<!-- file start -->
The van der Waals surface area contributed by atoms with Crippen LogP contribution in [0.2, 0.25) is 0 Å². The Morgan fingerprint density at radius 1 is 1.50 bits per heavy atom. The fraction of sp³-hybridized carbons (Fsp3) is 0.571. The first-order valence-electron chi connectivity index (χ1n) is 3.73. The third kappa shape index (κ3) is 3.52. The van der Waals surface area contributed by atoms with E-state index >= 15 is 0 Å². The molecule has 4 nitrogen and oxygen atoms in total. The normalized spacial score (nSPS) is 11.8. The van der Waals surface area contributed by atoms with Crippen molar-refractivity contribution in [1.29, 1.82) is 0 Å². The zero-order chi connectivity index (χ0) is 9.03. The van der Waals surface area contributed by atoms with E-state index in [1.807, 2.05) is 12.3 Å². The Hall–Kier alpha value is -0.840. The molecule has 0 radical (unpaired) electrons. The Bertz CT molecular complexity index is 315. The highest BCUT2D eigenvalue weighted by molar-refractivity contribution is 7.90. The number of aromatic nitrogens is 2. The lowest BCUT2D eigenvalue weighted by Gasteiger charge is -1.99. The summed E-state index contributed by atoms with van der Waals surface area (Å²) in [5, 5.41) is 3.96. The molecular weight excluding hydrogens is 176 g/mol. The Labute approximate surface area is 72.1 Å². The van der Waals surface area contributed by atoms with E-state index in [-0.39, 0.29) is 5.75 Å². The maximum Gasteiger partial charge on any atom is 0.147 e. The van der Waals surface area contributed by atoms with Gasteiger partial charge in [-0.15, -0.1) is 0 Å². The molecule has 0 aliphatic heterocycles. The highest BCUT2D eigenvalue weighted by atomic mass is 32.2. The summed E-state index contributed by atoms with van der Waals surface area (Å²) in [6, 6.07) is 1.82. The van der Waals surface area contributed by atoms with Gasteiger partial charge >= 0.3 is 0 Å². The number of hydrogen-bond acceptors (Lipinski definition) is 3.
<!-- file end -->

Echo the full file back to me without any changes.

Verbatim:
The van der Waals surface area contributed by atoms with Crippen LogP contribution in [0.2, 0.25) is 0 Å². The Morgan fingerprint density at radius 1 is 1.50 bits per heavy atom. The fraction of sp³-hybridized carbons (Fsp3) is 0.571. The first-order valence-electron chi connectivity index (χ1n) is 3.73. The third kappa shape index (κ3) is 3.52. The van der Waals surface area contributed by atoms with E-state index >= 15 is 0 Å². The molecule has 4 nitrogen and oxygen atoms in total. The normalized spacial score (nSPS) is 11.8. The van der Waals surface area contributed by atoms with Crippen molar-refractivity contribution in [1.29, 1.82) is 0 Å². The zero-order chi connectivity index (χ0) is 9.03. The van der Waals surface area contributed by atoms with E-state index in [1.807, 2.05) is 12.3 Å². The Hall–Kier alpha value is -0.840. The molecule has 0 radical (unpaired) electrons. The Bertz CT molecular complexity index is 315. The highest BCUT2D eigenvalue weighted by molar-refractivity contribution is 7.90. The number of aromatic nitrogens is 2. The lowest BCUT2D eigenvalue weighted by Gasteiger charge is -1.99. The summed E-state index contributed by atoms with van der Waals surface area (Å²) in [5, 5.41) is 3.96. The molecular weight excluding hydrogens is 176 g/mol. The Labute approximate surface area is 72.1 Å². The van der Waals surface area contributed by atoms with E-state index in [-0.39, 0.29) is 5.75 Å². The maximum Gasteiger partial charge on any atom is 0.147 e. The van der Waals surface area contributed by atoms with Gasteiger partial charge in [-0.15, -0.1) is 0 Å². The molecule has 0 aliphatic heterocycles. The highest BCUT2D eigenvalue weighted by atomic mass is 32.2. The summed E-state index contributed by atoms with van der Waals surface area (Å²) in [6, 6.07) is 1.82. The van der Waals surface area contributed by atoms with Gasteiger partial charge >= 0.3 is 0 Å². The number of hydrogen-bond acceptors (Lipinski definition) is 3.